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John A. Knaff, James P. Kossin, and Mark DeMaria

Abstract

This study introduces and examines a symmetric category of tropical cyclone, which the authors call annular hurricanes. The structural characteristics and formation of this type of hurricane are examined and documented using satellite and aircraft reconnaissance data. The formation is shown to be systematic, resulting from what appears to be asymmetric mixing of eye and eyewall components of the storms involving either one or two possible mesovortices. Flight-level thermodynamic data support this contention, displaying uniform values of equivalent potential temperature in the eye, while the flight-level wind observations within annular hurricanes show evidence that mixing inside the radius of maximum wind likely continues. Intensity tendencies of annular hurricanes indicate that these storms maintain their intensities longer than the average hurricane, resulting in larger-than-average intensity forecast errors and thus a significant intensity forecasting challenge. In addition, these storms are found to exist in a specific set of environmental conditions, which are only found 3% and 0.8% of the time in the east Pacific and Atlantic tropical cyclone basins during 1989–99, respectively. With forecasting issues in mind, two methods of objectively identifying these storms are also developed and discussed.

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Stephanie C. Herring, Martin P. Hoerling, James P. Kossin, Thomas C. Peterson, and Peter A. Stott
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Stephanie C. Herring, Martin P. Hoerling, James P. Kossin, Thomas C. Peterson, and Peter A. Stott

Editors note: For easy download the posted pdf of the Explaining Extreme Events of 2014 is a very low-resolution file. A high-resolution copy of the report is available by clicking here. Please be patient as it may take a few minutes for the high-resolution file to download.

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Stephanie C. Herring, Martin P. Hoerling, James P. Kossin, Thomas C. Peterson, and Peter A. Stott
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Eric A. Hendricks, Wayne H. Schubert, Richard K. Taft, Huiqun Wang, and James P. Kossin

Abstract

The asymmetric dynamics of potential vorticity mixing in the hurricane inner core are further advanced by examining the end states that result from the unforced evolution of hurricane-like vorticity rings in a nondivergent barotropic model. The results from a sequence of 170 numerical simulations are summarized. The sequence covers a two-dimensional parameter space, with the first parameter defining the hollowness of the vortex (i.e., the ratio of eye to inner-core relative vorticity) and the second parameter defining the thickness of the ring (i.e., the ratio of the inner and outer radii of the ring). In approximately one-half of the cases, the ring becomes barotropically unstable, and there ensues a vigorous vorticity mixing episode between the eye and eyewall. The output of the barotropic model is used to (i) verify that the nonlinear model approximately replicates the linear theory of the fastest-growing azimuthal mode in the early phase of the evolution, and (ii) characterize the end states (defined at t = 48 h) that result from the nonlinear chaotic vorticity advection and mixing. It is found that the linear stability theory is a good guide to the fastest-growing exponential mode in the numerical model. Two additional features are observed in the numerical model results. The first is an azimuthal wavenumber-2 deformation of the vorticity ring that occurs for moderately thick, nearly filled rings. The second is an algebraically growing wavenumber-1 instability (not present in the linear theory because of the assumed solution) that is observed as a wobbling eye (or the trochoidal oscillation for a moving vortex) for thick rings that are stable to all exponentially growing instabilities. Most end states are found to be monopoles. For very hollow and thin rings, persistent mesovortices may exist for more than 15 h before merging to a monopole. For thicker rings, the relaxation to a monopole takes longer (between 48 and 72 h). For moderately thick rings with nearly filled cores, the most likely end state is an elliptical eyewall. In this nondivergent barotropic context, both the minimum central pressure and maximum tangential velocity simultaneously decrease over 48 h during all vorticity mixing events.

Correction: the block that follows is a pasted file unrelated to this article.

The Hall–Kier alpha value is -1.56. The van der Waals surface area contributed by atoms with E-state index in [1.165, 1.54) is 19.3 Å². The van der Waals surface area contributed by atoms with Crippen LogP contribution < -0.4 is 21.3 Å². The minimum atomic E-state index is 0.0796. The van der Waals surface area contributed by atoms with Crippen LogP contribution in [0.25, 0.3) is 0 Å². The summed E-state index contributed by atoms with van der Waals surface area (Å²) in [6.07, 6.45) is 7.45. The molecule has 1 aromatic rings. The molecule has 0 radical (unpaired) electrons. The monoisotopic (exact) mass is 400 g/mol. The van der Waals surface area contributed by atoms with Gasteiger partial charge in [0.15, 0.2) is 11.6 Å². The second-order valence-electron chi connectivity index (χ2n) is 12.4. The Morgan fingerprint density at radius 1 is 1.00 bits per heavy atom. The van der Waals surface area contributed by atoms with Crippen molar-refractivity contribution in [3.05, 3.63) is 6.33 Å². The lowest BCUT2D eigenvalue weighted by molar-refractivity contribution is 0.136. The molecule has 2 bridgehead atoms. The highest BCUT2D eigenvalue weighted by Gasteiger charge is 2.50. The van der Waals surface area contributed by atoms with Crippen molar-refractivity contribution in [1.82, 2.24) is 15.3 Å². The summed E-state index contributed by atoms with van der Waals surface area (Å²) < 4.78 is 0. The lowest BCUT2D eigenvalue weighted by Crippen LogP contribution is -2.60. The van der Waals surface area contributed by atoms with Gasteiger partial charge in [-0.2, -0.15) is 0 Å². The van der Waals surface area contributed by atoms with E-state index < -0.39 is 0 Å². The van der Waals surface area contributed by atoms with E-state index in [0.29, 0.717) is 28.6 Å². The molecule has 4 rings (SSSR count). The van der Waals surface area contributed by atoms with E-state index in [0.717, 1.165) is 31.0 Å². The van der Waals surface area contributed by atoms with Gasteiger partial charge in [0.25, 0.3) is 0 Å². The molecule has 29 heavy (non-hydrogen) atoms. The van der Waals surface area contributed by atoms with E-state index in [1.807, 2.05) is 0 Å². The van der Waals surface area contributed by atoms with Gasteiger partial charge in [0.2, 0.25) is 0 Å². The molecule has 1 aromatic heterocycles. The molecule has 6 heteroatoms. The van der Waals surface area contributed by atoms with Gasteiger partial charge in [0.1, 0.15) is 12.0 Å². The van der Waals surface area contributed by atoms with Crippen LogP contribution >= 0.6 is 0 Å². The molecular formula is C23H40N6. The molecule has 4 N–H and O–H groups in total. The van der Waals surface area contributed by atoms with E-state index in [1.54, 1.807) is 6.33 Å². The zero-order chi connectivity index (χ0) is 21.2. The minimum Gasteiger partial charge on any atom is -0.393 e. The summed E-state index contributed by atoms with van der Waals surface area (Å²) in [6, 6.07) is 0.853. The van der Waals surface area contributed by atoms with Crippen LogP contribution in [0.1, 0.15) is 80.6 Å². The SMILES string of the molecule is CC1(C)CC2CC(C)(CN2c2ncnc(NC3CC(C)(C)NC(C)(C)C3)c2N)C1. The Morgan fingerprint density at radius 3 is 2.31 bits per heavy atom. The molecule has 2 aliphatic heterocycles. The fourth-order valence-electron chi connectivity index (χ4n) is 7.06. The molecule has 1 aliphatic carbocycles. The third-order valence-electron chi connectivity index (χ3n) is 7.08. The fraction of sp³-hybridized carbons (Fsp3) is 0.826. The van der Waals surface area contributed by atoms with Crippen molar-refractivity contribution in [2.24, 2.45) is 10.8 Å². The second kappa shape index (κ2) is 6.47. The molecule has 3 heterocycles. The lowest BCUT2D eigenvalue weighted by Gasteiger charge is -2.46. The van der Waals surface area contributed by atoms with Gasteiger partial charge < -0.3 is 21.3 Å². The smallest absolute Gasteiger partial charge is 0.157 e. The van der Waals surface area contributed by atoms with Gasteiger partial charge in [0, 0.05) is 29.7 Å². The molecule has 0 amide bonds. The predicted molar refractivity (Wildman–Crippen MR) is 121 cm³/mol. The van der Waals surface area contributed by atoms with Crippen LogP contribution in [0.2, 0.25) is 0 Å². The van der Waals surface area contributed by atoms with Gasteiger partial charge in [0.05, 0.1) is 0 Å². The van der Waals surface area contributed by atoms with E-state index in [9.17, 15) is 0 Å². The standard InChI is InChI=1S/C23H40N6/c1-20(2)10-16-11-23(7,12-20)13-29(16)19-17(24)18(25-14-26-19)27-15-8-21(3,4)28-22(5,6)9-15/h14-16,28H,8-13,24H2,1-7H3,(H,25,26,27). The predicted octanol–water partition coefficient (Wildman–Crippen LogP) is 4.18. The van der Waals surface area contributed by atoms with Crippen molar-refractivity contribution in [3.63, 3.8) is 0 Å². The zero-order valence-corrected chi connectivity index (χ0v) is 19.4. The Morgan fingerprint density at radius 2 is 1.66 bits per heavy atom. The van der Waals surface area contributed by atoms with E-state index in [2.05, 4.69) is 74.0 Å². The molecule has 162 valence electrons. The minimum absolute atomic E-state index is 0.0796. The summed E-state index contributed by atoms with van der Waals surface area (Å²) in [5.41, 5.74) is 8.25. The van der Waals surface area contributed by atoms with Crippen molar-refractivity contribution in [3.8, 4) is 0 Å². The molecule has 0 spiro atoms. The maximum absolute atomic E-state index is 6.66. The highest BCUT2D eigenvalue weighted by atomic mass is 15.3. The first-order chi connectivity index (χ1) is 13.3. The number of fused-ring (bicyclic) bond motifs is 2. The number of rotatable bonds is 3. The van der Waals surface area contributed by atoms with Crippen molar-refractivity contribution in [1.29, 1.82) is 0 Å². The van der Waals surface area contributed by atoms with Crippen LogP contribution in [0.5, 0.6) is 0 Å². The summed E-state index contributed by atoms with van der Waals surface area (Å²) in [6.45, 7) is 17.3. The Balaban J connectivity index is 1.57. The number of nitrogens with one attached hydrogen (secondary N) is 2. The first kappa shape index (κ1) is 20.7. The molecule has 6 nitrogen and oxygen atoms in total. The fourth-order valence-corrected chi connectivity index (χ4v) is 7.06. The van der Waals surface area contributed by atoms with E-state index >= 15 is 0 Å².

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Carl J. Schreck III, Lei Shi, James P. Kossin, and John J. Bates